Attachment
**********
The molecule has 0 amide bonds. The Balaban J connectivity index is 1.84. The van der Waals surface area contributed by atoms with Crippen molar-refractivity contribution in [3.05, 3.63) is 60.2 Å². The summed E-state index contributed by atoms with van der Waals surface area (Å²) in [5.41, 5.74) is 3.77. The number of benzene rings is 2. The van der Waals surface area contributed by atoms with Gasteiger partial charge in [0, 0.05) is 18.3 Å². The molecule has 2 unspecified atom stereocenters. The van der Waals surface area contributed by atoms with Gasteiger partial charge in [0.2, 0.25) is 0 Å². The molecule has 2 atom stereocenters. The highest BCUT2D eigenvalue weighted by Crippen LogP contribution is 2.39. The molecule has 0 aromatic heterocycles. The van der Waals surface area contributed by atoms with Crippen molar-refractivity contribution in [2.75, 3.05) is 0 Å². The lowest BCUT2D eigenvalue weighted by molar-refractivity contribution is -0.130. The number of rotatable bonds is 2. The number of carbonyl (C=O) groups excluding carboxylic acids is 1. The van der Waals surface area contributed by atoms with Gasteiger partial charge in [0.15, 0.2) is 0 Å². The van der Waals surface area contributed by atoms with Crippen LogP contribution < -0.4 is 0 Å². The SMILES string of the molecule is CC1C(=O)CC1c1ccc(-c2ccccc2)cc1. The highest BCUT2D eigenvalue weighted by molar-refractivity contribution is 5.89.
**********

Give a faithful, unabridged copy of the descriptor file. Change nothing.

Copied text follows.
The molecule has 0 amide bonds. The Balaban J connectivity index is 1.84. The van der Waals surface area contributed by atoms with Crippen molar-refractivity contribution in [3.05, 3.63) is 60.2 Å². The summed E-state index contributed by atoms with van der Waals surface area (Å²) in [5.41, 5.74) is 3.77. The number of benzene rings is 2. The van der Waals surface area contributed by atoms with Gasteiger partial charge in [0, 0.05) is 18.3 Å². The molecule has 2 unspecified atom stereocenters. The van der Waals surface area contributed by atoms with Gasteiger partial charge in [0.2, 0.25) is 0 Å². The molecule has 2 atom stereocenters. The highest BCUT2D eigenvalue weighted by Crippen LogP contribution is 2.39. The molecule has 0 aromatic heterocycles. The van der Waals surface area contributed by atoms with Crippen molar-refractivity contribution in [2.75, 3.05) is 0 Å². The lowest BCUT2D eigenvalue weighted by molar-refractivity contribution is -0.130. The number of rotatable bonds is 2. The number of carbonyl (C=O) groups excluding carboxylic acids is 1. The van der Waals surface area contributed by atoms with Gasteiger partial charge in [0.15, 0.2) is 0 Å². The van der Waals surface area contributed by atoms with Crippen LogP contribution < -0.4 is 0 Å². The SMILES string of the molecule is CC1C(=O)CC1c1ccc(-c2ccccc2)cc1. The highest BCUT2D eigenvalue weighted by molar-refractivity contribution is 5.89.